The Dark Angel
The Dark Angel was the second film version of Guy Bolton's play. In 1925, Goldwyn had made the first one starring his new Hungarian discovery, Vilma Banky, and teamed her with his British leading man, Ronald Colman. The Dark Angel had been a huge hit and launched Banky and Colman as a romantic screen team. Ten years later, Banky was a casualty of the talkies, Colman had moved on, and Goldwyn's latest European discovery, the Russian Anna Sten, had been a flop with the public. Goldwyn needed a hit, so he decided to remake The Dark Angel and began looking around for another European actress to turn into a star. He had his eye on the beautiful British blonde Madeleine Carroll, but so did a lot of other producers. Then Goldwyn got a look at the exotic beauty Merle Oberon, and he knew he had found his star.
The Bombay-born Oberon was reputed to be of Anglo-Indian parentage, though she claimed to be a native of Tasmania. She had made her way to England, and after playing bit roles in British films, came to the attention of producer Alexander Korda, who signed her to a contract. She began an affair with the married Leslie Howard when they appeared together in The Scarlet Pimpernel (1934), and they both went to Hollywood in early 1935. The 1925 version of The Dark Angel had been one of Oberon's favorite films as a young girl, and when she heard that Goldwyn was re-making the film, she lobbied hard for the role of Kitty, and for Leslie Howard as Alan. Goldwyn liked that idea, but Korda was getting offers for Oberon's services from several Hollywood producers. Oberon bombarded Korda with telegrams, letting him know that she wanted to do The Dark Angel, and Goldwyn and Korda finally reached an agreement that would allow her to make two films a year for Goldwyn while she was under contract to Korda. By then Oberon's affair with Howard had ended, so Goldwyn cast Fredric March as Alan, to the dismay of Anglophile director Sidney Franklin, who had his heart set on Howard and felt that Oberon didn't have the acting ability to play Kitty. He was not the only one who was disappointed. Members of Goldwyn's staff felt that Oberon was "too exotic and sexy" for the role, which required a "virginal quality." Yet Goldwyn insisted that Oberon's exoticism could be muted by dressing her simply and toning down her glamour with lighter makeup and softer hairstyles. His instinct proved correct, and Oberon looked sweet and sincere in the film. Her heartfelt performance in The Dark Angel earned Oberon her first and only Academy Award nomination.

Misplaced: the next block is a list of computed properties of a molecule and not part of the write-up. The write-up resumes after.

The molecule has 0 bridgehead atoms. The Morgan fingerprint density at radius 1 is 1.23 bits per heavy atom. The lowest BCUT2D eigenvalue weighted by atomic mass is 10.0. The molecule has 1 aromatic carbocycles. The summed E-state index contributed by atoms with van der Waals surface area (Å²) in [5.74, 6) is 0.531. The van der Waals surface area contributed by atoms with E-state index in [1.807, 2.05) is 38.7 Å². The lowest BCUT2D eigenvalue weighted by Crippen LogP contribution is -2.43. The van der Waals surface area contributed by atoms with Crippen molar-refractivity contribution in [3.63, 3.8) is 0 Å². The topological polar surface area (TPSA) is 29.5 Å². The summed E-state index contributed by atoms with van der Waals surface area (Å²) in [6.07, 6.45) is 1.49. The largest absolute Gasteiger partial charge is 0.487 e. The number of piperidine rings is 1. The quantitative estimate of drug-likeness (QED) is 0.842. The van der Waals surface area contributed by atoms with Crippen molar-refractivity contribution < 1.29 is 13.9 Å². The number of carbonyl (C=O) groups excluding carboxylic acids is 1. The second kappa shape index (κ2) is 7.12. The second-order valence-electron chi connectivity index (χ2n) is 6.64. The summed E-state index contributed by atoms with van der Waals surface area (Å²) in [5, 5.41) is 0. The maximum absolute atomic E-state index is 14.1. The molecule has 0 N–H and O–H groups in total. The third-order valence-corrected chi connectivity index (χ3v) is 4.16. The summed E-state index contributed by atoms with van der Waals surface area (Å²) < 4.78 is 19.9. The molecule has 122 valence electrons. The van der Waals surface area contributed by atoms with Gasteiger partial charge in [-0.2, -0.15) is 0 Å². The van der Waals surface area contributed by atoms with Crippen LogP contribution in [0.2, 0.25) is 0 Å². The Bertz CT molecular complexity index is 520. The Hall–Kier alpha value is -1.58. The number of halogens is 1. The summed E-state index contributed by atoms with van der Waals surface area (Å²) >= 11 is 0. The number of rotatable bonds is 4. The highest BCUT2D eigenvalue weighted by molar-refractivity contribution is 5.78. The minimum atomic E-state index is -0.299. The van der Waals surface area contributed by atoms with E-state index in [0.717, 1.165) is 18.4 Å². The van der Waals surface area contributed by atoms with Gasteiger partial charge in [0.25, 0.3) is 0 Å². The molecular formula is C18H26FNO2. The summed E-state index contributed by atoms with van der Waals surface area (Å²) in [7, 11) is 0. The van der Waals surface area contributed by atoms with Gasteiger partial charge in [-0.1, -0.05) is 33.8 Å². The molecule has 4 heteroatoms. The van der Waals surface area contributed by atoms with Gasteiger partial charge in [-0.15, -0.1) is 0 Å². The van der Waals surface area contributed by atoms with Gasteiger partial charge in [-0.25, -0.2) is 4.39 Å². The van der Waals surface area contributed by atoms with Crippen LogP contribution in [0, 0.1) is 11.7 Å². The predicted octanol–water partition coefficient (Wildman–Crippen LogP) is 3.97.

British-born Herbert Marshall was a solid choice for the role of Gerald, although at 44 he was 21 years older than Oberon and too old for the young man he played. (New York Times critic Andre Sennwald took note of the age disparity: "You may be mildly astonished to find that the child actors of the early part of the picture, all approximately the same age, grow up into such varying stages of adulthood as the middle-aged Mr. Marshall and the youthful Miss Oberon. It must have been the war.") Marshall had personally experienced the horrors of war - he lost a leg in combat in World War I. He had 20 years of experience on the London stage before he made his first film in 1929.
Goldwyn hired another Hollywood newcomer, playwright Lillian Hellman, who had been working as a script reader, to work on the screenplay for The Dark Angel. Hellman thought the story was "an old silly," but liked the "easy money and easy hours." She grew fond of Goldwyn, later telling his biographer A. Scott Berg, "I think our days together worked well because I was a difficult young woman who didn't care as much about money as the people around me and so, by accident, I took a right step within the first couple of months of working for Mr. Goldwyn." Her next project for Goldwyn would be These Three (1936), the film version of her controversial play, The Children's Hour. She would write several other films for Goldwyn, including the film version of her play, The Little Foxes (1941).
Even the critics who agreed with Hellman's assessment of the story were won over by The Dark Angel. The New York Times' Andre Sennwald called it "A happy adventure in sentimental romance. Lillian Hellman and Mordaunt Shairp have written a highly literate screen adaptation of Guy Bolton's play, skirting all the more obvious opportunities for tear-jerking and overemphasis, and telling the story with feeling and admirable good taste. The photoplay is in the handsome Goldwyn tradition of visual excellence....Both Mr. March and Mr. Marshall contribute their best performances in months, and Miss Oberon, abandoning the Javanese slant of the eyes for the occasion, plays with skill and feeling." Time magazine called it "A literate and tastefully arranged version of the celebrated sob-cinema." And the Times of London added, "The film makes a systematic and often very skillful appeal to those untrustworthy emotions which may suddenly cause the most hardened intellects to dissolve before the most obvious sentimentality." The Dark Angel was a huge success, and inspired Goldwyn to remake two more of his earlier hits, the silent Stella Dallas (1925) and the early talkie Raffles (1930).
Director: Sidney Franklin
Producer: Samuel Goldwyn
Screenplay: Lillian Hellman, Mordaunt Shairp, based on the play by Guy Bolton
Cinematography: Gregg Toland
Editor: Sherman Todd
Costume Design: Omar Kiam
Art Direction: Richard Day
Music: Alfred Newman
Cast: Fredric March (Alan Trent), Merle Oberon (Kitty Vane), Herbert Marshall (Gerald Shannon), Janet Beecher (Mrs. Shannon), John Halliday (Sir George Barton), Henrietta Crosman (Granny Vane), Frieda Inescort (Ann West), Claud Allister (Lawrence Bidley).
BW-107m. Closed Captioning.
by Margarita Landazuri